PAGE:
Berliner TageBlatt - Australia fetes India's Modi as 'the boss'

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Australia fetes India's Modi as 'the boss'
Australia fetes India's Modi as 'the boss' / Foto: © AFP

Australia fetes India's Modi as 'the boss'

Australia offered Narendra Modi a rock-star welcome Tuesday, lavishing praise on the Indian leader during a visit heavy on trade and light on criticism.


Modi held a campaign-style rally at a 21,000-capacity Sydney arena on Tuesday, with Prime Minister Anthony Albanese playing emcee.

Lured by the world's most populous market and a counterweight to China's growing military, diplomatic and economic clout, Australia's government is layering on the charm.

To chants of "Modi! Modi! Modi!" Albanese introduced his "dear friend" to a jazzed-up crowd of Indian-Australians, who he praised for making Australia "stronger and more inclusive".

"The last time I saw someone on the stage here was Bruce Springsteen and he didn't get the welcome that Prime Minister Modi has got," Albanese said.

"Prime Minister Modi is the boss!" he said, breaking into a broad smile and boasting the pair had met six times in the past year.

It was an unusually personal show of support for Modi, a nationalist leader who faces re-election next year and has been criticised for democratic backsliding and discrimination against India's non-Hindus.

Modi reciprocated his host's praise, offering a long list of interests that bind the two countries: from cricket to curry, yoga to Masterchef.

"The most important foundation of our ties is mutual trust and mutual respect," he said.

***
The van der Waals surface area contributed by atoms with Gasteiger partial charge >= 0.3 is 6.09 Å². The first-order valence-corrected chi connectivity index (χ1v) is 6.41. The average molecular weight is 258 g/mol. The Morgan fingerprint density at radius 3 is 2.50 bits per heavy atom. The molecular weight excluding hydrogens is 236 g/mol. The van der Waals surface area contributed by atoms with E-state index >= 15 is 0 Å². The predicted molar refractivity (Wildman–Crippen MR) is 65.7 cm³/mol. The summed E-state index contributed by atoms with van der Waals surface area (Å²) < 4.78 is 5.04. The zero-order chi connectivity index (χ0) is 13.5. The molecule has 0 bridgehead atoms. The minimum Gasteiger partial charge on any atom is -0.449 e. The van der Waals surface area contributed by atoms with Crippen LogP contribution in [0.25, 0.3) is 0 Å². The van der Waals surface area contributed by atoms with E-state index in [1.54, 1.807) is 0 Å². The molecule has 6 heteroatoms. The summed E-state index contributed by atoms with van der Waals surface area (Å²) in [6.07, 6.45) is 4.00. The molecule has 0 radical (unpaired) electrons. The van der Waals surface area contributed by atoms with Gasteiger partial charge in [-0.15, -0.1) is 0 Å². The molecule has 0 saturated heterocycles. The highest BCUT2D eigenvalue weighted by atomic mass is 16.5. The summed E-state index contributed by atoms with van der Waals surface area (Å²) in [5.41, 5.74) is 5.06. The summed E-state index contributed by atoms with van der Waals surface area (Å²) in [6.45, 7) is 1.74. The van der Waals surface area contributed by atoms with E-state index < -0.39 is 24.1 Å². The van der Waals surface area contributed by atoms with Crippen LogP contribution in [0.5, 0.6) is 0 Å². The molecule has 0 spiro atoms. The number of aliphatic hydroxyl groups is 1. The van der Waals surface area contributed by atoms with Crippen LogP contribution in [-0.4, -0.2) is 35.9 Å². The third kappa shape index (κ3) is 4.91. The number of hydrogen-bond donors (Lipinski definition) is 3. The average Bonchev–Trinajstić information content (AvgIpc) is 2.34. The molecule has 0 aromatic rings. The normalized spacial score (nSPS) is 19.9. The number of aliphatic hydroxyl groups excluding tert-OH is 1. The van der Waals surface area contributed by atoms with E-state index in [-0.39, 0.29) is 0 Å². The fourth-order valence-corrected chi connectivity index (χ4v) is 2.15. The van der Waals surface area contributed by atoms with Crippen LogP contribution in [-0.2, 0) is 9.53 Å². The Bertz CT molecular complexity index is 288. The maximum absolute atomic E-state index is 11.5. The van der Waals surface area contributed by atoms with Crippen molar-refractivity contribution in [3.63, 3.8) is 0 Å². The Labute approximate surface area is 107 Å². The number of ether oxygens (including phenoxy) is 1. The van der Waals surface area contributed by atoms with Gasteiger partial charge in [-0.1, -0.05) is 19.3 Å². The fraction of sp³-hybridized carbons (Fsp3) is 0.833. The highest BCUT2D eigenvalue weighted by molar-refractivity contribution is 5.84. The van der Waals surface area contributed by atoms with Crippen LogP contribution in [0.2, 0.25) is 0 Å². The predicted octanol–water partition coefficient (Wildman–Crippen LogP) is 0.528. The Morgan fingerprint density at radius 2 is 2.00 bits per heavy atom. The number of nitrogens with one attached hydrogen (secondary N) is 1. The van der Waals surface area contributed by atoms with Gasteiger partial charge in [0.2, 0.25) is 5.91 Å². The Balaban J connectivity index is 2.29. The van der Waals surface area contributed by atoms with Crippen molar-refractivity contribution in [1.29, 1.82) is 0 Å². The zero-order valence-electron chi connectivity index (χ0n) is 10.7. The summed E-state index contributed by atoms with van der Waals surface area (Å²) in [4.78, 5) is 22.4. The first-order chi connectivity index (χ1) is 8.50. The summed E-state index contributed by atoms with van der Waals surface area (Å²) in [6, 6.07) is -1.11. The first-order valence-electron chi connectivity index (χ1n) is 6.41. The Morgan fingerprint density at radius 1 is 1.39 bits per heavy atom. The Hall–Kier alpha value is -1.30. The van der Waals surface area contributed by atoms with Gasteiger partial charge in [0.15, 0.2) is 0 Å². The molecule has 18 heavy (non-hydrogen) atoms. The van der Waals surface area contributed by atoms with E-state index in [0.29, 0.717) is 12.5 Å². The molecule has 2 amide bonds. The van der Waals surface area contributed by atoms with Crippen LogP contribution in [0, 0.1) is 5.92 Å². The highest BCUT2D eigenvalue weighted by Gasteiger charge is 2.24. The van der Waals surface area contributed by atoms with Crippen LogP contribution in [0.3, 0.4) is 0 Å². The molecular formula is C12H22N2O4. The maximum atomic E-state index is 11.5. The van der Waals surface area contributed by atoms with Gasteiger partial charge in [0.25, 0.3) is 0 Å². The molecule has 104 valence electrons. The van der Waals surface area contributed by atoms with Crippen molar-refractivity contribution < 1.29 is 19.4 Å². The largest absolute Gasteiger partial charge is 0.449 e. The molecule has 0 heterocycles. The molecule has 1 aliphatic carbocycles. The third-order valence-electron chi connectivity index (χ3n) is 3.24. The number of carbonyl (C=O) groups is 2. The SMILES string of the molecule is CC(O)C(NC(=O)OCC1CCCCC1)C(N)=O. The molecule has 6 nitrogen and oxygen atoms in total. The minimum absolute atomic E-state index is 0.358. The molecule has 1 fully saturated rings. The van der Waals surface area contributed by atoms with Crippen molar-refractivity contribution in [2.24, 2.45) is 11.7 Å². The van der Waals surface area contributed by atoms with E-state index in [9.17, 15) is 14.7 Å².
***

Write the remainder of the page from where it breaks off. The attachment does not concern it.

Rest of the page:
Modi on Monday started his first visit to Australia since 2014, his first year in office.

Behind the flattery and mutual backslapping lie some hardheaded strategy and politics.

As Australia struggles with a more assertive China, it is looking for economic and political partners in an increasingly rough-and-tumble neighbourhood.

India's economic performance has been mixed in the past decade, with missteps curbing growth. But hundreds of millions have been lifted out of poverty.

It is now the second-fastest growing economy in the G20 and a multi-trillion-dollar market.

And for both Modi and Albanese, the Indian diaspora offers a rich font of votes and campaign donations, according to Ian Hall, an international relations professor at Brisbane’s Griffith University.

"What we saw with this joint appearance in Sydney is an intermingling of Australian and Indian domestic and foreign policy," he told AFP.

"Both leaders are looking for funds and support, with the Indian diaspora centre-stage, and using the bilateral partnership almost as leverage."

Indian-Australians make up the country's fastest-growing and second-largest diaspora, with 673,000 Indian-born citizens in a population of 26 million.

- 'Blatant' targeting of minorities -

But Albanese's warm embrace of Modi has raised questions, too.

Under Modi "the world's largest democracy" has become less free and more dangerous for his critics, according to Human Rights Watch's Elaine Pearson.

"Modi's Bharatiya Janata Party (BJP)-led government has been tightening its grip on civil society, using draconian laws to arrest and intimidate activists, journalists, opposition leaders, academics, peaceful protesters, and critics of government policies," she said.

Rights groups say India's 200 million Muslims have also faced increased discrimination and violence since Modi and his Hindu nationalist BJP swept to power in 2014.

There are "large pockets" within the Indian community who oppose Modi's treatment of minorities, said Bilal Rauf, spokesperson for the Australian National Imams Council.

"We are deeply concerned about his visit, and the manner in which he has been welcomed without any of the issues of concern in his own country being raised," Rauf told AFP.

"Those issues of concern relate to the very blatant and overt measures taken against minority groups, Muslims in particular, and people in Kashmir," he said, referring to the disputed Himalayan region claimed by both India and Pakistan.

"We're hopeful that our leaders will raise it as an issue."